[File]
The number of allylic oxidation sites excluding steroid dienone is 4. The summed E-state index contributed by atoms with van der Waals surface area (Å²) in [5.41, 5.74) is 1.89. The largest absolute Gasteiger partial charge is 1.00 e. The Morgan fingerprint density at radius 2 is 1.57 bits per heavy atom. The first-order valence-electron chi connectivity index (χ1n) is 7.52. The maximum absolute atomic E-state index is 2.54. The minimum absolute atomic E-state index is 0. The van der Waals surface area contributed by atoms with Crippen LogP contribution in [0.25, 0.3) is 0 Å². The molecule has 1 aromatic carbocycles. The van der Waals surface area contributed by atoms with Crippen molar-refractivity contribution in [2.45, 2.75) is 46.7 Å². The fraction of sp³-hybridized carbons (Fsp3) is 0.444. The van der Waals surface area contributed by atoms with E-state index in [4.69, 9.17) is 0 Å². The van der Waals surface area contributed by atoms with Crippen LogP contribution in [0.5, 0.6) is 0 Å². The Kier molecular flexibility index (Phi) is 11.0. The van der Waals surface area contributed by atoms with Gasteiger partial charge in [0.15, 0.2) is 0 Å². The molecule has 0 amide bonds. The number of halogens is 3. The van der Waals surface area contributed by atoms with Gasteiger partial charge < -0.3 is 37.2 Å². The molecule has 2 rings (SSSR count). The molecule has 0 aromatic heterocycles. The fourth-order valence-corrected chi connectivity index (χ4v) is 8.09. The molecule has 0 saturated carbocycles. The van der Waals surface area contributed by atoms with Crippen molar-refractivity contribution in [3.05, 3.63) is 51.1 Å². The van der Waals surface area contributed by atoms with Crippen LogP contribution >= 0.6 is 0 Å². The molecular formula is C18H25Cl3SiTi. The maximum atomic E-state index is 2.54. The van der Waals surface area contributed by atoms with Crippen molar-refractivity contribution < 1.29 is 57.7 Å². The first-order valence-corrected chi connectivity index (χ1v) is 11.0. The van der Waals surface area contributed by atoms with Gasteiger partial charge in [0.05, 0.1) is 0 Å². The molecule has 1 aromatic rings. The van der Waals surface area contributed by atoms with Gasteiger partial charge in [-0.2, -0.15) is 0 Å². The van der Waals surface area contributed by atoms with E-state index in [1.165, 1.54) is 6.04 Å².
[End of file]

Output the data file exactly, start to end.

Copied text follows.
The number of allylic oxidation sites excluding steroid dienone is 4. The summed E-state index contributed by atoms with van der Waals surface area (Å²) in [5.41, 5.74) is 1.89. The largest absolute Gasteiger partial charge is 1.00 e. The Morgan fingerprint density at radius 2 is 1.57 bits per heavy atom. The first-order valence-electron chi connectivity index (χ1n) is 7.52. The maximum absolute atomic E-state index is 2.54. The minimum absolute atomic E-state index is 0. The van der Waals surface area contributed by atoms with Crippen LogP contribution in [0.25, 0.3) is 0 Å². The molecule has 1 aromatic carbocycles. The van der Waals surface area contributed by atoms with Crippen molar-refractivity contribution in [2.45, 2.75) is 46.7 Å². The fraction of sp³-hybridized carbons (Fsp3) is 0.444. The van der Waals surface area contributed by atoms with E-state index in [4.69, 9.17) is 0 Å². The van der Waals surface area contributed by atoms with Crippen LogP contribution in [0.5, 0.6) is 0 Å². The Kier molecular flexibility index (Phi) is 11.0. The van der Waals surface area contributed by atoms with Gasteiger partial charge in [0.15, 0.2) is 0 Å². The molecule has 0 amide bonds. The number of halogens is 3. The van der Waals surface area contributed by atoms with Gasteiger partial charge < -0.3 is 37.2 Å². The molecule has 2 rings (SSSR count). The molecule has 0 aromatic heterocycles. The fourth-order valence-corrected chi connectivity index (χ4v) is 8.09. The molecule has 0 saturated carbocycles. The van der Waals surface area contributed by atoms with Crippen molar-refractivity contribution in [3.05, 3.63) is 51.1 Å². The van der Waals surface area contributed by atoms with Crippen LogP contribution >= 0.6 is 0 Å². The molecular formula is C18H25Cl3SiTi. The maximum atomic E-state index is 2.54. The van der Waals surface area contributed by atoms with Crippen molar-refractivity contribution < 1.29 is 57.7 Å². The first-order valence-corrected chi connectivity index (χ1v) is 11.0. The van der Waals surface area contributed by atoms with Gasteiger partial charge in [0.05, 0.1) is 0 Å². The molecule has 1 aromatic rings. The van der Waals surface area contributed by atoms with Gasteiger partial charge in [-0.2, -0.15) is 0 Å². The van der Waals surface area contributed by atoms with E-state index in [1.165, 1.54) is 6.04 Å².